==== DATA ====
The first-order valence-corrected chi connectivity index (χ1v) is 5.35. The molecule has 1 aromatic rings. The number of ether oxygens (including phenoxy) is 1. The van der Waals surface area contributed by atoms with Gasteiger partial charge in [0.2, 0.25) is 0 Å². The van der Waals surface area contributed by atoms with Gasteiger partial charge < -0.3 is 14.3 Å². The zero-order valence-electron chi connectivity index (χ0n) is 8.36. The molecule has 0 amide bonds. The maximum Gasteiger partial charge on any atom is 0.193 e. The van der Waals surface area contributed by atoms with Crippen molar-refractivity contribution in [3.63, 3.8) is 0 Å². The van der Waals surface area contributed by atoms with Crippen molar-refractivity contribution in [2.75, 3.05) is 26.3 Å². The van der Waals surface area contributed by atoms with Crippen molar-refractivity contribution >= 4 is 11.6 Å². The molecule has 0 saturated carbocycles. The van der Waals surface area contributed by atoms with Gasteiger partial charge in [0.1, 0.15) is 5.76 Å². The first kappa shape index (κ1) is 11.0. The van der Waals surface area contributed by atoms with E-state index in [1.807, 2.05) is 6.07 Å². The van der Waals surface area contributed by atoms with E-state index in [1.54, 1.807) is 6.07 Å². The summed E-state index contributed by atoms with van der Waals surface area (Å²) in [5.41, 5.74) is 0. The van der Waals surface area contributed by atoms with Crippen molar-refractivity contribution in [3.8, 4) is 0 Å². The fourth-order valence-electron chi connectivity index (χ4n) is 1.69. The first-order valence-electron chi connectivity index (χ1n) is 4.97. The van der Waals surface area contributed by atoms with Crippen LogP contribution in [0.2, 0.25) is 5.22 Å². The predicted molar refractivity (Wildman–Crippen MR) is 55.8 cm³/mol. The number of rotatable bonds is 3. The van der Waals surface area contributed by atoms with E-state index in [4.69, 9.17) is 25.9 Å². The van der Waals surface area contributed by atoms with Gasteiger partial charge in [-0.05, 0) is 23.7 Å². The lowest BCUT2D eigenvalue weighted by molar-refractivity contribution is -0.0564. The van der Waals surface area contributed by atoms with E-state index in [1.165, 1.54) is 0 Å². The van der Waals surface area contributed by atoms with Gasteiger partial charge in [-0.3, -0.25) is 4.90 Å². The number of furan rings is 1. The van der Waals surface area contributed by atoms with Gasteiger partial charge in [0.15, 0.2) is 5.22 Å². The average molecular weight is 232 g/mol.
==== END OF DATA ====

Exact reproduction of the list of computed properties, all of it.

The first-order valence-corrected chi connectivity index (χ1v) is 5.35. The molecule has 1 aromatic rings. The number of ether oxygens (including phenoxy) is 1. The van der Waals surface area contributed by atoms with Gasteiger partial charge in [0.2, 0.25) is 0 Å². The van der Waals surface area contributed by atoms with Gasteiger partial charge < -0.3 is 14.3 Å². The zero-order valence-electron chi connectivity index (χ0n) is 8.36. The molecule has 0 amide bonds. The maximum Gasteiger partial charge on any atom is 0.193 e. The van der Waals surface area contributed by atoms with Crippen molar-refractivity contribution in [3.63, 3.8) is 0 Å². The van der Waals surface area contributed by atoms with Crippen molar-refractivity contribution in [2.75, 3.05) is 26.3 Å². The van der Waals surface area contributed by atoms with Crippen molar-refractivity contribution >= 4 is 11.6 Å². The molecule has 0 saturated carbocycles. The van der Waals surface area contributed by atoms with Gasteiger partial charge in [0.1, 0.15) is 5.76 Å². The first kappa shape index (κ1) is 11.0. The van der Waals surface area contributed by atoms with E-state index in [1.807, 2.05) is 6.07 Å². The van der Waals surface area contributed by atoms with E-state index in [1.54, 1.807) is 6.07 Å². The summed E-state index contributed by atoms with van der Waals surface area (Å²) in [5.41, 5.74) is 0. The van der Waals surface area contributed by atoms with Crippen molar-refractivity contribution in [3.8, 4) is 0 Å². The fourth-order valence-electron chi connectivity index (χ4n) is 1.69. The first-order valence-electron chi connectivity index (χ1n) is 4.97. The van der Waals surface area contributed by atoms with Crippen LogP contribution in [0.2, 0.25) is 5.22 Å². The predicted molar refractivity (Wildman–Crippen MR) is 55.8 cm³/mol. The number of rotatable bonds is 3. The van der Waals surface area contributed by atoms with E-state index in [4.69, 9.17) is 25.9 Å². The van der Waals surface area contributed by atoms with Gasteiger partial charge in [-0.05, 0) is 23.7 Å². The lowest BCUT2D eigenvalue weighted by molar-refractivity contribution is -0.0564. The van der Waals surface area contributed by atoms with E-state index in [1.165, 1.54) is 0 Å². The van der Waals surface area contributed by atoms with Gasteiger partial charge in [-0.3, -0.25) is 4.90 Å². The number of furan rings is 1. The van der Waals surface area contributed by atoms with Gasteiger partial charge in [0.15, 0.2) is 5.22 Å². The average molecular weight is 232 g/mol.